Potterheads prepare – Harry Potter himself has finally broken the Silencio spell and voiced his opinion on the recent controversy surrounding the replacement of the word 'Muggle' in Fantastic Beasts and Where to Find Them.
In case you didn't get the memo, it was recently announced by J.K. Rowling that American wizards don't use the word 'Muggle' for non-magical humans. Instead, they use the somewhat blunt word 'No-Maj' (pronounced no-madge) which literally means 'No Magic.' Harry Potter fans across the world have taken to social media to express their disapproval.
DanRad to the rescue
While Rowling herself has yet to respond to the criticism, Daniel Radcliffe is defending the word in a recent interview with Mashable.
"I have no strong opinions about this. We have different words in England, so it makes perfect sense that there should be a different word for it in America."
The interview in question is to promote his new film Victor Frankenstein where he plays alongside James McAvoy. McAvoy was also present, and he jokingly expressed his shock that Radcliffe didn't have a strong opinion about the word.
"You have no strong feelings about this? It doesn't keep you up at night? I'm outraged!"
And with Radcliffe being the comedic genius that he is, he replied with a witty comeback.
"I'd be more excited to see what wizards from America and wizards from the U.K. fight about, like coriander versus cilantro. That's a lot of the prequel actually, it starts with 10 pages of that."
I don't know about you guys, but I'm currently imagining wizards angrily slapping each other with herbs as they argue which word is correct.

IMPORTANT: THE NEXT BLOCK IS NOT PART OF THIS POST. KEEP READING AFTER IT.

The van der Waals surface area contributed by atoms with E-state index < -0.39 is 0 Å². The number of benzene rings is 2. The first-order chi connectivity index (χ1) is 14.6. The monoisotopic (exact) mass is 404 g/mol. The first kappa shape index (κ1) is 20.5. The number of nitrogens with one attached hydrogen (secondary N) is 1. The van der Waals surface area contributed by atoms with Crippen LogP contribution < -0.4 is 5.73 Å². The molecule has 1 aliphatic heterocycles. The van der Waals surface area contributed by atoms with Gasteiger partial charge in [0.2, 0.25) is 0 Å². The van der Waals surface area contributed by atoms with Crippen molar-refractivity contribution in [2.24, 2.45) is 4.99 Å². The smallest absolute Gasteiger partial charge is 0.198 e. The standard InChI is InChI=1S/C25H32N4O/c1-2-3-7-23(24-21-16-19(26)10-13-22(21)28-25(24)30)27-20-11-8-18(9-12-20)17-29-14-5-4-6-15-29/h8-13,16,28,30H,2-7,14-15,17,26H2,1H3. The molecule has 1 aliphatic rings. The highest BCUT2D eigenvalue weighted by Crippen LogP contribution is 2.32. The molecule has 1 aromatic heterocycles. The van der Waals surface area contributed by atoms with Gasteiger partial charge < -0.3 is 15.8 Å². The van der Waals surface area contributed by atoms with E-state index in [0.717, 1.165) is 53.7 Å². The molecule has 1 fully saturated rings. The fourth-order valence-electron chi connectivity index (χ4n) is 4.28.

What other magical words would be different in America?
Apparently No-Maj isn't going to be the only new word we see in Fantastic Beasts and Where to Find Them. Entertainment Weekly reported that J.K. Rowling "is poised to introduce several new words into the Potterverse lexicon." So what words could we potentially see? Perhaps a Hippogriff will be known as a bird-horse, dragons as big fire lizards and wands as magical sticks.
(I would love to hear more suggestions in the comments section, by the way.)
Replacing the word Muggle was bound to cause some controversy, it is beloved by the fandom and even made its way into the Oxford dictionary.
It will be interesting to see if the word No-Maj will ever achieve the same, but somehow I doubt it. It really sounds too much like 'Nicki Minaj' and it's definitely in the danger zone for turning into a vagina joke.